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Exploitation of sweet lemon residues in the production of essential oils
Bulletin of the National Research Centre volume 43, Article number: 152 (2019)
Background and objective
The constituents of sweet lemon essential oil (EO) have different biological and medical properties. The exploitation of sweet lemon residues in the production of EO is an important means of increasing natural products and disposing of those residues. The aim of this study was to evaluate the EO extracted from various sweet lemon residues such as leaves, flowers, and peels of fruits to find out their content of active substances.
Materials and methods
The EO of different residues of sweet lemon was isolated by hydrodistillation (HD) method, then they were analyzed by GC/MS. Data were statistically analyzed using ANOVA-1.
The content of EO (%) was higher in peels than in flowers or leaves. Citronellal, nerol, and limonene were the major constituents of EO extracted from leaves, flowers, and peels, respectively. All detected components of various oils belonged to four chemical fractions (monoterpene hydrocarbons (MH), oxygenated monoterpenes (OM), sesquiterpene hydrocarbons (SH), and oxygenated sesquiterpenes (OS)). The MH was the major faction of peel EO while the OM was the major fraction of leaf and flower EOs. The SH and OS were formed as the minor fractions in all EOs.
Different variations were observed in sweet lemon EO extracted from various residues which lead to diversity in natural sources of EO production.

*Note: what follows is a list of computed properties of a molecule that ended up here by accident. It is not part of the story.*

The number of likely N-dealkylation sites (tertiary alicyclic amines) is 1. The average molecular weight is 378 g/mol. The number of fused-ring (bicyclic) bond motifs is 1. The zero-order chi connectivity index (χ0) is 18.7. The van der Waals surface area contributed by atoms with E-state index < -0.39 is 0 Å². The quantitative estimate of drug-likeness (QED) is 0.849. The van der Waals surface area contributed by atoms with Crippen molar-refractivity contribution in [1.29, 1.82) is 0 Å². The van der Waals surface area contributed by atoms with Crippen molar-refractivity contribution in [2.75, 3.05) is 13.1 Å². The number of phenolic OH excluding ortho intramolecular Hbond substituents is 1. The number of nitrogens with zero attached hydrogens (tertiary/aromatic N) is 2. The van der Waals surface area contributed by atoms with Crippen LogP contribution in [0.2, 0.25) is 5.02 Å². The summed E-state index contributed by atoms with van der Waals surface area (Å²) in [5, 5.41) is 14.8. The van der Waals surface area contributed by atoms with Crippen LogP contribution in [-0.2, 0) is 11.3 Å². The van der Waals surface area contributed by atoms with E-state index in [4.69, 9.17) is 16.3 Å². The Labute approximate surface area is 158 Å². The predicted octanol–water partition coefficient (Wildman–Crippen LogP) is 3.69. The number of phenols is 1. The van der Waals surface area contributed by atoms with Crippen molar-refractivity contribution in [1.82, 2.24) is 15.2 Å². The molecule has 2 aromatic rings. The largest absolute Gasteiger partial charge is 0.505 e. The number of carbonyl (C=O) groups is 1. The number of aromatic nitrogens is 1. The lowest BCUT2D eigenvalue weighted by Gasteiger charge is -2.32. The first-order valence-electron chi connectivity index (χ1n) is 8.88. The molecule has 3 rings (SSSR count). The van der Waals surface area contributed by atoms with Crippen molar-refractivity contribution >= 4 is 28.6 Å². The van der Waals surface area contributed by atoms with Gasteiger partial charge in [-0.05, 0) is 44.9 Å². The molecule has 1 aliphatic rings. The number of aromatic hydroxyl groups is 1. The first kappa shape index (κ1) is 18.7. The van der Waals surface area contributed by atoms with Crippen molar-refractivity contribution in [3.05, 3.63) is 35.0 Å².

Essential oils are secondary metabolites formed in aromatic plants. They are volatile, terpenoids, and usually isolated by distillation methods. They have odor and several pharmaceutical, medical, and biological properties such as antiseptic, bactericidal, virucidal, and fungicidal, as well as against liver and lung carcinogenesis, colon tumors, and gastric cancer (Davis 1982; Yeung 1999; Khursheed et al. 2016). The Administration of Food and Drug (FDA) indicated that EO of citrus is safe natural product, so it can be added to canned food and cosmetics to prevent the propagation of pathogens and spoiling microorganisms (Fisher and Phillips 2006; Nannapaneni et al. 2009; Velázquez-Nuñez et al. 2013). The residues of different organs of citrus tree such as peels, leaves, and flowers that are produced after juice extraction, pruning of branches and change to precipitation flowers are very important sources of EO (Viuda-Martos et al. 2009), as well as citrus residues which can serve as raw material for the extraction of EOs needed for various domestic and industrial uses (Giwa et al. 2018). Sweet lemon (Citrus limettioides Tan.), one of the citrus species, belongs to family Rutaceae. Just one literature was carried out in México to isolate and characterize the constituents of sweet lemon EO that was isolated from peels and leaves (Pino et al. 2010); this study reported that different variations were observed in the chemical constituents due to the differences in plant organs, and the major component of peel EO was limonene while the main constituents of leaf EO were limonene, citronellal, and linalool.